Trade Adjustment: Worker Level Evidence
In the past two decades, China’s manufacturing exports have grown spectacularly, U.S. imports from China have surged, but U.S. exports to China have increased only modestly. Using representative, longitudinal data on individual earnings by employer, we analyze the effect of exposure to import competition on earnings and employment of U.S. workers over 1992 through 2007. Individuals who in 1991 worked in manufacturing industries that experienced high subsequent import growth garner lower cumulative earnings and are at elevated risk of exiting the labor force and obtaining public disability benefits. They spend less time working for their initial employers, less time in their initial two-digit manufacturing industries, and more time working elsewhere in manufacturing and outside of manufacturing. Earnings losses are larger for individuals with low initial wages, low initial tenure, low attachment to the labor force, and those employed at large firms with low wage levels. Import competition also induces substantial job churning among high-wage workers, but they are better able than low-wage workers to move across employers with minimal earnings losses, and are less likely to leave their initial firm during a mass layoff. These findings, which are robust to a large set of worker, firm and industry controls, and various alternative measures of trade exposure, reveal that there are significant worker-level adjustment costs to import shocks, and that adjustment is highly uneven across workers according to their conditions of employment in the pre-shock period.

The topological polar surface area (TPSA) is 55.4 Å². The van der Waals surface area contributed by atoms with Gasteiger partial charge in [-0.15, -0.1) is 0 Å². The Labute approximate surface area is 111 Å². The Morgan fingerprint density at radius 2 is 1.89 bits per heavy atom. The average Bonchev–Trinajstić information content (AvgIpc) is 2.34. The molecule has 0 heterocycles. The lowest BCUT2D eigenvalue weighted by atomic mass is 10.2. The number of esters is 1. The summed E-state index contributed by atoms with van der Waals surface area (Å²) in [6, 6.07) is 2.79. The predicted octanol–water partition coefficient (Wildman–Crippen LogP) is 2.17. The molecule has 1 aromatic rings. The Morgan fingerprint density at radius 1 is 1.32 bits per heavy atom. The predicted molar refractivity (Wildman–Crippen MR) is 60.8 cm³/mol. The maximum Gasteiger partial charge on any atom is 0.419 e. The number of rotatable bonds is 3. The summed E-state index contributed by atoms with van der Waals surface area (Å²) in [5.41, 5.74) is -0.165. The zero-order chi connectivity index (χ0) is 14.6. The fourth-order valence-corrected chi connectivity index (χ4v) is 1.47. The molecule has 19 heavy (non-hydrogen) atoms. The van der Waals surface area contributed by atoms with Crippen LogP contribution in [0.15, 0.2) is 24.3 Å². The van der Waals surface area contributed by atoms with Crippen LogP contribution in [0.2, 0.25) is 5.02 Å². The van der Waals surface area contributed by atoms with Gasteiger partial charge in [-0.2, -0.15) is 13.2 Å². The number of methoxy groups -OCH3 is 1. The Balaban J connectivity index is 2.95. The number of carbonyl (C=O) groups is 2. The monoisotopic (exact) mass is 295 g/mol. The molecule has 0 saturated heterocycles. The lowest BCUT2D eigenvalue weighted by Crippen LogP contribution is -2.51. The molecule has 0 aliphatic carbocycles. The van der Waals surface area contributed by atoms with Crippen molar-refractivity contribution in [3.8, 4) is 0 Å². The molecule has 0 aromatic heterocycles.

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This paper was revised on July 23, 2013
Document Object Identifier (DOI): 10.3386/w19226
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